Interesting times

This coming two week period will conclude a set of particularly Interesting Times for your correspondent. The beadwork from the last year and a half has rocked my world, and expanded my mind, and brought me into friendships with incredible people I might never have met. The extended time to the goal line has been difficult, you know, there is no doubt about what the extra six months cost, or how much I wish that Dustin hadn’t dropped off of the face of the planet. He’s a freaking genius! I miss him.

I’ll tell you, though, the only thing that has really been hard about the extra time has not been what it cost, it’s been people that I do not know, or barely know, being unpleasant about it online. I can only imagine how horrible it would be to be a celebrity- a read of the comments section to any online story is a shocking reminder of how people get when they can type something, instead of say it personally.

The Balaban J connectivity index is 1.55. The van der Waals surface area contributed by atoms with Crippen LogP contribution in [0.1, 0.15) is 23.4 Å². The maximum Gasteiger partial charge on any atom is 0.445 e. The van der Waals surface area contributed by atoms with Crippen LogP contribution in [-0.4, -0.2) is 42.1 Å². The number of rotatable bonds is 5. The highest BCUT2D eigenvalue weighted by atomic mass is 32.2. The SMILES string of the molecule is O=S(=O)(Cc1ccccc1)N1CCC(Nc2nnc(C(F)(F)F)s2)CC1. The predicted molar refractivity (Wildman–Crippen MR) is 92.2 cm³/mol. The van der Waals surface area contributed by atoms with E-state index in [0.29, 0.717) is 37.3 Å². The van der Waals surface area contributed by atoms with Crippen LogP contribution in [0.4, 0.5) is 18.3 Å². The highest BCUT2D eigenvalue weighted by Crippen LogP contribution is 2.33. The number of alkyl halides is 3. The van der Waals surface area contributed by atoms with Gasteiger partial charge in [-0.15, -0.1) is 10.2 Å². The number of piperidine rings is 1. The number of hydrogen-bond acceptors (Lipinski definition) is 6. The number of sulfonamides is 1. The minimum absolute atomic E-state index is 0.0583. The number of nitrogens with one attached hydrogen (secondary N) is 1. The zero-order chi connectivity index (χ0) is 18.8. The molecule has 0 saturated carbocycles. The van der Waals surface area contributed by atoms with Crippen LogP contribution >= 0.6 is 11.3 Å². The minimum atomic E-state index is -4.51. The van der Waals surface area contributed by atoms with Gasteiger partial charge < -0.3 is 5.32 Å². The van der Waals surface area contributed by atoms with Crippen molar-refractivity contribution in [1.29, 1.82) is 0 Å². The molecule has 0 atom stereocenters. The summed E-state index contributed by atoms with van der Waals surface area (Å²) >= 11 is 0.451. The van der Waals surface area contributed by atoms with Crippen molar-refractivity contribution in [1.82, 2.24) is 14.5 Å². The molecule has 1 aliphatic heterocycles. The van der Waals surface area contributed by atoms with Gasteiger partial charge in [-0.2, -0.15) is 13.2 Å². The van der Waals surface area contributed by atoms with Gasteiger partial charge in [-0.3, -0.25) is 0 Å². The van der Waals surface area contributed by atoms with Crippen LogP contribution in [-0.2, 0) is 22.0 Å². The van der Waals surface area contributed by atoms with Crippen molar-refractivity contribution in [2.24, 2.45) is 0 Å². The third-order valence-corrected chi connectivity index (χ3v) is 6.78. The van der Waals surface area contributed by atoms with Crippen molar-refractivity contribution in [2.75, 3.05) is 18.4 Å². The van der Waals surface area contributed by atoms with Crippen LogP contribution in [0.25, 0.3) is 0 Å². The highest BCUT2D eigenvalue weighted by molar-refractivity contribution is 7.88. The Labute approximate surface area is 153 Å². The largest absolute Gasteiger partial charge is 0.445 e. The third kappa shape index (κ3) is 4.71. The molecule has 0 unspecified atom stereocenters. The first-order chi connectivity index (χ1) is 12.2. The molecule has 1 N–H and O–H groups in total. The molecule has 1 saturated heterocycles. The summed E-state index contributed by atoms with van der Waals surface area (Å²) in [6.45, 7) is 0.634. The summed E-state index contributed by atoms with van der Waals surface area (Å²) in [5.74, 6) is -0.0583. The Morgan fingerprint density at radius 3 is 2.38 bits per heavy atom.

Wings - Hornz, Contemporary Geometric Beadwork sample layout, Kate McKinnon, 2012


Do you know that Cate Jones, one of the astonishing people I might never have met if not for making this project, sent me the Pink Pinstripe Rufflecuff (above, lower right) as a gift? I wept when I opened the box, it was so beautiful, so kindly meant, so evocative of the beauty of the process of open sharing… I’ll be modelling it myself for the CGB Souvenir Calendar.

This swelling of the ranks, the extra attention, is wonderful (for the work) and terrible (for my head). Honestly, thousands of people are too many for me to answer to.

Let’s all be extra-pleasant on the Internets today to make up for the (I’m sure very small) subset of our fellow humans who seem to have a difficulty with it.

unicorn! loves! you!



29 thoughts on “Interesting times

  1. It was actually a great journey that we all got to share! For those who have nothing nice to say,well they lost out on that journey with the rest of the patient folks!!!

  2. Forget about the nasties….there are always those who love to dig at others. You are an incredible artist and woman! Be proud. I can’t wait to see Volume 1 and I signed up for Volume 2 right away when you told us about it. I am a fan!!!

    • I was a bit shocked to hear that there was actually a blog railing against me, or the idea of asking people to support work in progress instead of going to a traditional publisher. Or to have a nasty comment on the book’s Facebook page. It’s hard to ignore!